In the software world, the terms “developer” and “engineer” are often used interchangeably to mean “someone who builds things with code.”
Sometimes the word “hacker” gets thrown into the mix if the company is a startup or is trying to make an open job position sound more enticing.
But what does it mean for someone to be a “developer” versus an “engineer”? Does it matter? If you’re trying to “level up” or make a career out of writing code, I’d say it matters a lot.
I recently came across a presentation called So, You Want to be a Front-End Engineer by David Mosher that offers a great overview of how front-end code is executed in the browser. He has an accompanying video presentation here (1 hour).
But he begins the presentation by describing his path to becoming a front-end engineer, and each of the steps most people follow along the way. In the process, he offers a nice definition of “hacker,” “developer” and “engineer” that highlights their differences quite nicely:
A hacker can come up with solutions, but maybe they can’t look back after they’ve finished and realize how they came up with the solution. They just kinda poke at things until they get something that works.
At some point, you level up and become a developer and a developer understands best practices. They’ve heard other developers say things like “you should put your scripts at the bottom of the webpage” … and you use those best practices to craft solutions but you don’t really understand beneath the best practices, beneath the abstractions.
An engineer is someone who can get things done, craft a solution — they understand the best practices, but they also understand why they’re using the best practices that they are … [they] move into an understanding of the platform as a whole.
The labels themselves aren’t as important as the degree of awareness and understanding that each new “level” brings.
From Hacker to Engineer
Listening to David’s explanation, I was immediately reminded of my own progression as a web developer.
When I first got started, I used MySQL as my database because that’s what all the tutorials said to use and I had no idea what the other options were. I copy/pasted some code that I found online and built my own tiny blogging engine in PHP. I had no idea what I was doing, but it worked for my use cases and that was good enough.
About a year ago, I started learning MongoDB because that seemed to be all the rage on Hacker News. Surely if others are using it, it must be really good. I read about indexing and normalization because people seemed to be talking about those a lot and I wanted to learn all of the best practices.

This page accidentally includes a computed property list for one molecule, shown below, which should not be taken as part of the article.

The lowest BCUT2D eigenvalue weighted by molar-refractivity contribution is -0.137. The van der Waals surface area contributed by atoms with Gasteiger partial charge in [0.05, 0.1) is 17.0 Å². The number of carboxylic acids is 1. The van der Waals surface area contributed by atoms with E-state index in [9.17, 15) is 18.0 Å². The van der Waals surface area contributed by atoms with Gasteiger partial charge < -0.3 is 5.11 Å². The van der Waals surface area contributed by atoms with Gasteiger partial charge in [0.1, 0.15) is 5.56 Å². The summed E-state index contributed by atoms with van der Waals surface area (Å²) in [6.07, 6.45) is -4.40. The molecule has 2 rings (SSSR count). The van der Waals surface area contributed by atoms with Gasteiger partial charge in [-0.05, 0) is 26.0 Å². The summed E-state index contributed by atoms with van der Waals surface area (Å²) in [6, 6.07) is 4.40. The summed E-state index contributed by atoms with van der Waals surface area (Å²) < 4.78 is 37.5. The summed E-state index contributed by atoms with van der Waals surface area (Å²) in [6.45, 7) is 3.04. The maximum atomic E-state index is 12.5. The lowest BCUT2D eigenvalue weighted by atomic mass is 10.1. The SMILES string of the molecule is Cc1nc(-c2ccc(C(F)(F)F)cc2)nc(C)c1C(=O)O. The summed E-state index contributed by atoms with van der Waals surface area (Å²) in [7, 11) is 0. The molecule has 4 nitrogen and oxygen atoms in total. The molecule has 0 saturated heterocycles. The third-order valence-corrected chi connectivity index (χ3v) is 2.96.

Now, I’m taking a Coursera course on Data Science and another called Introduction to Databases and am starting to understand the why. Why were relational databases created in the first place, what problems did they solve? Why would you choose a schema-less database versus a relational one? Why do indexes make your queries faster, and what are the drawbacks to using them?
Moving Through the Stages
Not only does the degree of understanding change across the levels, but the type of learning that takes place is also somewhat unique. As a hacker, you can play with other people’s code, copy/pasting it around and making tweaks until things seem to work well enough. When you hit a road block you Google it, then move on to the next one.
As a developer, you need to start paying more attention to the community. Subscribe to blogs or Twitter accounts that talk about technologies you’re interested in so that you learn best practices and see how others are approaching similar problems. Sites like Hacker News or technology-specific subreddits can be good for seeing which articles are the most valuable in the community. Your learning is fairly passive and you follow the lead of others.
But you can’t really expect to become an engineer by reading the most popular blog posts in software communities. You need to start learning about things that you didn’t know you didn’t know. Here’s where reading a book or taking a full-fledged academic course really becomes essential. They usually offer the breadth to survey the whole field and give you perspective, showing you the how and why.
David’s definitions really crystallized these stages for me, and I think it’s important that everyone who aspires to make a living writing code is aware of them, and is realistic about where they fall on the spectrum from hacker to engineer.